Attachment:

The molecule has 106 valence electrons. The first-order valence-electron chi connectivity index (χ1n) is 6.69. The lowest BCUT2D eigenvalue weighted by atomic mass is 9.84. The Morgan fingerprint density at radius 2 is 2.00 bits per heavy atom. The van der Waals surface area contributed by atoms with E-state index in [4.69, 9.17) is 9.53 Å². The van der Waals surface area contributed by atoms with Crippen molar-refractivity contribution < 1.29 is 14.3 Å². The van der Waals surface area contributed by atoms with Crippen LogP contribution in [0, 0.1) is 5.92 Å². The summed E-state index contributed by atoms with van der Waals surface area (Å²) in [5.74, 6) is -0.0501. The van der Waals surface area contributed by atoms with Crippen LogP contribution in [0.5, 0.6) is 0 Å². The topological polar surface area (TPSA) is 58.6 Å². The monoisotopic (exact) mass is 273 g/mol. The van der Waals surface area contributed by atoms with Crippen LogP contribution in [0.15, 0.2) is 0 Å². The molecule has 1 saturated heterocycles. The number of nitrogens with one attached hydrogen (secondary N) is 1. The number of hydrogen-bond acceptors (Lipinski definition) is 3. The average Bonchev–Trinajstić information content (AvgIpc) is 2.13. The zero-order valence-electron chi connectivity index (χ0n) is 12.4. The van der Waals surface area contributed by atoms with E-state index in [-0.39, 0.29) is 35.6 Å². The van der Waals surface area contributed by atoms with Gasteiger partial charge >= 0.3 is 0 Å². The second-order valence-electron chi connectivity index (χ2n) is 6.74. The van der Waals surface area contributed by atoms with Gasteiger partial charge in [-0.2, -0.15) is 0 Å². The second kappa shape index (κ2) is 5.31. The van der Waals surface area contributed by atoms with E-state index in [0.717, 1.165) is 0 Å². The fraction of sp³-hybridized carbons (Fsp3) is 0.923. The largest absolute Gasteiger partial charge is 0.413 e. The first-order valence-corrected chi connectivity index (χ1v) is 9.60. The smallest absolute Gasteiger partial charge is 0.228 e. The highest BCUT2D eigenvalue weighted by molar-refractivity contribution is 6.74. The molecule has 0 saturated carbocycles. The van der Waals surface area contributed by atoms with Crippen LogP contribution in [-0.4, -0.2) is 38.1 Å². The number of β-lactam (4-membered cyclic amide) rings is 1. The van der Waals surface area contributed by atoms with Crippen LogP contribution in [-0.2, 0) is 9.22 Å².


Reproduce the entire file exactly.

The molecule has 106 valence electrons. The first-order valence-electron chi connectivity index (χ1n) is 6.69. The lowest BCUT2D eigenvalue weighted by atomic mass is 9.84. The Morgan fingerprint density at radius 2 is 2.00 bits per heavy atom. The van der Waals surface area contributed by atoms with E-state index in [4.69, 9.17) is 9.53 Å². The van der Waals surface area contributed by atoms with Crippen molar-refractivity contribution < 1.29 is 14.3 Å². The van der Waals surface area contributed by atoms with Crippen LogP contribution in [0, 0.1) is 5.92 Å². The summed E-state index contributed by atoms with van der Waals surface area (Å²) in [5.74, 6) is -0.0501. The van der Waals surface area contributed by atoms with Crippen LogP contribution in [0.5, 0.6) is 0 Å². The topological polar surface area (TPSA) is 58.6 Å². The monoisotopic (exact) mass is 273 g/mol. The van der Waals surface area contributed by atoms with Crippen LogP contribution in [0.15, 0.2) is 0 Å². The molecule has 1 saturated heterocycles. The number of nitrogens with one attached hydrogen (secondary N) is 1. The number of hydrogen-bond acceptors (Lipinski definition) is 3. The average Bonchev–Trinajstić information content (AvgIpc) is 2.13. The zero-order valence-electron chi connectivity index (χ0n) is 12.4. The van der Waals surface area contributed by atoms with E-state index in [-0.39, 0.29) is 35.6 Å². The van der Waals surface area contributed by atoms with Gasteiger partial charge >= 0.3 is 0 Å². The second-order valence-electron chi connectivity index (χ2n) is 6.74. The van der Waals surface area contributed by atoms with Gasteiger partial charge in [-0.2, -0.15) is 0 Å². The second kappa shape index (κ2) is 5.31. The van der Waals surface area contributed by atoms with E-state index in [0.717, 1.165) is 0 Å². The fraction of sp³-hybridized carbons (Fsp3) is 0.923. The largest absolute Gasteiger partial charge is 0.413 e. The first-order valence-corrected chi connectivity index (χ1v) is 9.60. The smallest absolute Gasteiger partial charge is 0.228 e. The highest BCUT2D eigenvalue weighted by molar-refractivity contribution is 6.74. The molecule has 0 saturated carbocycles. The van der Waals surface area contributed by atoms with Crippen LogP contribution in [-0.4, -0.2) is 38.1 Å². The number of β-lactam (4-membered cyclic amide) rings is 1. The van der Waals surface area contributed by atoms with Crippen LogP contribution in [-0.2, 0) is 9.22 Å².